Some quick electoral prediction math

10/20/2015 12:17:00 PM
Jim Tankersley has some numbers from online prediction markets on the 2016 presidential election, suggesting that Hillary Clinton has roughly 50-50 odds of winning the presidency.

Do the prediction market numbers make sense? A little probability analysis:
Let [$]A[$] denote the event where Clinton wins the nomination, and [$]B[$] denote that a democratic nominee wins the presidency. Tankersley then provides the following probabilities from the prediction markets:
\begin{align} p \left( A \right) &=0.77 \\ p \left( B \right) &=0.55 \\ p \left( A \cap B \right) &=0.47 \end{align} Thus prediction markets think that if Clinton is nominated, theres a [$$]p \left( B \vert A \right)=\frac{p \left( A \cap B \right)}{p \left( A \right)}=\frac{0.47}{0.77}=0.61[$$] chance of her beating the GOP candidate.

Note that [$$]p \left( A \right) p \left( B \right)=0.42 \lt p \left( A \cap B \right) =0.47 [$$] so market participants do think that who gets nominated matters for which party wins the White House, and they think Clinton has a better shot than all the other democrats combined. By what margin though?

It helps me to write it out. So let [$]\bar{A}[$] be the complement of [$]A[$], that is, the event that someone other than Clinton wins the nomination. The two are mutually exclusive complements so [$$]p \left( \left( A \cap B \right) \cup \left(\bar{A} \cap B \right)\right)=p\left( A \cap B \right) + p \left(\bar{A} \cap B \right)=p \left( B \right)=0.55[$$] which tells us that the entire row of Ptolemies1 together have a probability of just [$]p \left(\bar{A} \cap B \right)=0.08[$] of winning the presidency, despite the 0.23 probability that one of them will be nominated. So based on prediction market figures, if the democrats nominate a Ptolemy, he'll have a [$$]p \left( B \vert \bar{A} \right)=\frac{p \left( \bar{A} \cap B \right)}{p \left( \bar{A} \right)}=\frac{0.08}{0.23}=0.35[$$] chance of winning the presidency.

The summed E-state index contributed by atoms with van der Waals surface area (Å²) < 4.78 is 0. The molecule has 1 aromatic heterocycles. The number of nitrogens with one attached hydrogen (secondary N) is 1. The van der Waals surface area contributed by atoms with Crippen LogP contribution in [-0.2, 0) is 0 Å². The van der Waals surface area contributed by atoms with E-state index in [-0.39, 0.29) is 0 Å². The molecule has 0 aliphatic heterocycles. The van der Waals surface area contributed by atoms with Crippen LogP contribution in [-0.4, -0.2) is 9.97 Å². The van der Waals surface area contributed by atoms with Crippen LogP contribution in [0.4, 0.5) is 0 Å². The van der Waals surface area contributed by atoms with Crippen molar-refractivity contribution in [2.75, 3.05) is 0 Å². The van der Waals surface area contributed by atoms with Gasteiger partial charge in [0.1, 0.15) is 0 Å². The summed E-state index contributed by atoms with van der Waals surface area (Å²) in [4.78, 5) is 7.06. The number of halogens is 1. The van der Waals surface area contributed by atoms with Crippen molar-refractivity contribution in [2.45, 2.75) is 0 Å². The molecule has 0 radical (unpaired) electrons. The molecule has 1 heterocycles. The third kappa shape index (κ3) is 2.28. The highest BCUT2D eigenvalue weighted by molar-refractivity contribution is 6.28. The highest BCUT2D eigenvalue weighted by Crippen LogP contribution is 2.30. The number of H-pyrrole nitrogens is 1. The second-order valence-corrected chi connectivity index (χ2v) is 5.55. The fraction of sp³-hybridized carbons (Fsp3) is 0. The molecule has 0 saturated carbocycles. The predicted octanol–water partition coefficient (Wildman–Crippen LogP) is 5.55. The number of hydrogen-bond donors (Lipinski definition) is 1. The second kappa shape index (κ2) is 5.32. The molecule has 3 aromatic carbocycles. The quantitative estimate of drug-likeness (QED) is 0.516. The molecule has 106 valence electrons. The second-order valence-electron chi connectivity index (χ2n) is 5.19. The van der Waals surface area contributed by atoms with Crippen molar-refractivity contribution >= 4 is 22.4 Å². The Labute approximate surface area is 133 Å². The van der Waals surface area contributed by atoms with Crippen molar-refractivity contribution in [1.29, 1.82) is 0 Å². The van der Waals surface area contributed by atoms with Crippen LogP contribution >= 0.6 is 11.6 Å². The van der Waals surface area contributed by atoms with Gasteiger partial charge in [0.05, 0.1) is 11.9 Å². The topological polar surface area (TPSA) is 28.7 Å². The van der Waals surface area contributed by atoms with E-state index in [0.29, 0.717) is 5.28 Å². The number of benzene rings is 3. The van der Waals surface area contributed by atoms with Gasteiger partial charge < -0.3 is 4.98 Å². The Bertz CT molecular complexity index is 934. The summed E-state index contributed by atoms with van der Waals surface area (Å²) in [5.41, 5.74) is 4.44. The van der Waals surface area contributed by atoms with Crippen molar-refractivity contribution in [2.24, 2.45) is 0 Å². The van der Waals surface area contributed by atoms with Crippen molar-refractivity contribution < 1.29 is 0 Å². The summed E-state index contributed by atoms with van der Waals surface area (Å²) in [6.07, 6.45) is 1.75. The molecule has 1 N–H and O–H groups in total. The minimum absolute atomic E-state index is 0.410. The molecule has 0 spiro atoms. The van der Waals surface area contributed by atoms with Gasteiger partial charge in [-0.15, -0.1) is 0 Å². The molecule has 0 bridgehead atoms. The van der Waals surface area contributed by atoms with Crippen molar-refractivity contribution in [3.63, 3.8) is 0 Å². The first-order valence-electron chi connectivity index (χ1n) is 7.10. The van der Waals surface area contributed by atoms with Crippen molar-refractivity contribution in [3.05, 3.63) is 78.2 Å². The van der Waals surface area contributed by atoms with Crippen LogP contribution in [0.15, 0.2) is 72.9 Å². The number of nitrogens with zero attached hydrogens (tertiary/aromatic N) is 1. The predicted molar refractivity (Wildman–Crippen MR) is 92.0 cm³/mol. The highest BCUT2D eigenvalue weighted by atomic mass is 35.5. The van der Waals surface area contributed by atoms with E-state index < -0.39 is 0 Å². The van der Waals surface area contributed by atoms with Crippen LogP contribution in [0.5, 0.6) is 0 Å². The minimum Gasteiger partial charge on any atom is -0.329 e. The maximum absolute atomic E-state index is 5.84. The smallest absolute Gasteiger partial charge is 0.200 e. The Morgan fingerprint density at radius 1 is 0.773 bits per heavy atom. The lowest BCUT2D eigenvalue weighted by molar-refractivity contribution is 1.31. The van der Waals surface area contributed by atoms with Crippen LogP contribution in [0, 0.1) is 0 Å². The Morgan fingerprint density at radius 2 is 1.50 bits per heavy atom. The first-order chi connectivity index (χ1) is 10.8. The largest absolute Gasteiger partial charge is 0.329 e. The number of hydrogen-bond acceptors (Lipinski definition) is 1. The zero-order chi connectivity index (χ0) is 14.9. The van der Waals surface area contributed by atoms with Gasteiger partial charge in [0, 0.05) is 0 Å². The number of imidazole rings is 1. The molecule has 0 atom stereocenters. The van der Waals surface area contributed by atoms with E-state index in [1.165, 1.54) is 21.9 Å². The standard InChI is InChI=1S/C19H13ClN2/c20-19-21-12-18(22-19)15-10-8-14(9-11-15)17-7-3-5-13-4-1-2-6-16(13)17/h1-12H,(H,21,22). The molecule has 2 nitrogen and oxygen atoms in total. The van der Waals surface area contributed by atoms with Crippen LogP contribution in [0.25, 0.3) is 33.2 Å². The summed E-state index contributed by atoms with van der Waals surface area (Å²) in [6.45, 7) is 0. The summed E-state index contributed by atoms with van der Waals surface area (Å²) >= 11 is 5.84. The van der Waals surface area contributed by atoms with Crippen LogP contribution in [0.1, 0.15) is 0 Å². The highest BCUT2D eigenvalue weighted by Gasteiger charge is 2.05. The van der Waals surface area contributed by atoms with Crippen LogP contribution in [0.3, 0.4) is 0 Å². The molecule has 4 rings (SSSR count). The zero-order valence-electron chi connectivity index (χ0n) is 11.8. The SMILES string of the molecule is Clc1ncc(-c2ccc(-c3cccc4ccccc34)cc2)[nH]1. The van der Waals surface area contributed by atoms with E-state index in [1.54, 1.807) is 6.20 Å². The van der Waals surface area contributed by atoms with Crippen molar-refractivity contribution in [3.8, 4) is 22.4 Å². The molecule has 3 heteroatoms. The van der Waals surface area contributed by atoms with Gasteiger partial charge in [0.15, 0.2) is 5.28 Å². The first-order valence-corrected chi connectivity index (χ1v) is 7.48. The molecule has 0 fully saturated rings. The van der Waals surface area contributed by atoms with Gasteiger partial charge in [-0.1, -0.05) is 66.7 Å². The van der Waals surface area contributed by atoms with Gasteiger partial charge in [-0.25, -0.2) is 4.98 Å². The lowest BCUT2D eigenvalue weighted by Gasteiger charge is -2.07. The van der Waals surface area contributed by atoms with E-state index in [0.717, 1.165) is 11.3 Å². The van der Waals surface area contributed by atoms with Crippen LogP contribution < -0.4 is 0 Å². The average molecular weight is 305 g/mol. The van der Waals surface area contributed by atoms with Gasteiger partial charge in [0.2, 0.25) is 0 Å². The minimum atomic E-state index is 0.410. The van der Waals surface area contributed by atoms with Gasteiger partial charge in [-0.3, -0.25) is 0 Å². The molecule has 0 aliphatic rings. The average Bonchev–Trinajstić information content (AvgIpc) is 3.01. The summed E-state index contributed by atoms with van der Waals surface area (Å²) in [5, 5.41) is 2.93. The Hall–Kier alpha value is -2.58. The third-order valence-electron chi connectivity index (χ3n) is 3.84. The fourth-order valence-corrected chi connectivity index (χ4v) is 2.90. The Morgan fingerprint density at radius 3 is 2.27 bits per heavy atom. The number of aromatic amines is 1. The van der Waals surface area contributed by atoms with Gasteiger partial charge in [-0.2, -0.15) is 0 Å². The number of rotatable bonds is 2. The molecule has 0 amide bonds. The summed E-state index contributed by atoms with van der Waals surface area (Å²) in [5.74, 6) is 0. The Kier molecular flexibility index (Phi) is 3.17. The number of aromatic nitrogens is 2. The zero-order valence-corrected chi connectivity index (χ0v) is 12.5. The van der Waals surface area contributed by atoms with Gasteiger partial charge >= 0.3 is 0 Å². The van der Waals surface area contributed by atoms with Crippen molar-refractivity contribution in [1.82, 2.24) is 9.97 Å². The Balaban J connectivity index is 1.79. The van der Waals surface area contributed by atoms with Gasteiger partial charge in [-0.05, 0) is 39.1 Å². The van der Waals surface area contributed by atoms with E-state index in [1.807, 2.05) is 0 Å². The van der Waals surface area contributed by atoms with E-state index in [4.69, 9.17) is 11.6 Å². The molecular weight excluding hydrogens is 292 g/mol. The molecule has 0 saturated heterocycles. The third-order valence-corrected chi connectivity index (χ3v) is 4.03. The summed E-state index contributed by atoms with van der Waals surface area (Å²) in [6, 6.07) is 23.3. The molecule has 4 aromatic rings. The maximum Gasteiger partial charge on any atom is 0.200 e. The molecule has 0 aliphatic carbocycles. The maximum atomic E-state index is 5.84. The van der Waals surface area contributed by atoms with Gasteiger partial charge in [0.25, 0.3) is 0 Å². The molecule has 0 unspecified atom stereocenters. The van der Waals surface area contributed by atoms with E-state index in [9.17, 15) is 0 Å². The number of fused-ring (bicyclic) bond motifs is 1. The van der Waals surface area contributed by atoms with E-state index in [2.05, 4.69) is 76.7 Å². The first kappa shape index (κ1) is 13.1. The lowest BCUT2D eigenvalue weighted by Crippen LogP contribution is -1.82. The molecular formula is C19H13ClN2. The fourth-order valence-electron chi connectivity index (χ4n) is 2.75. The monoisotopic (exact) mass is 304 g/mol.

So Clinton, according to the people who bet on this stuff, is not-quite twice as likely to win the general election if nominated.
1. Based on the democratic debate, I've started referring to all of the non-Clinton candidates collectively as the Ptolemies. This explains the reference.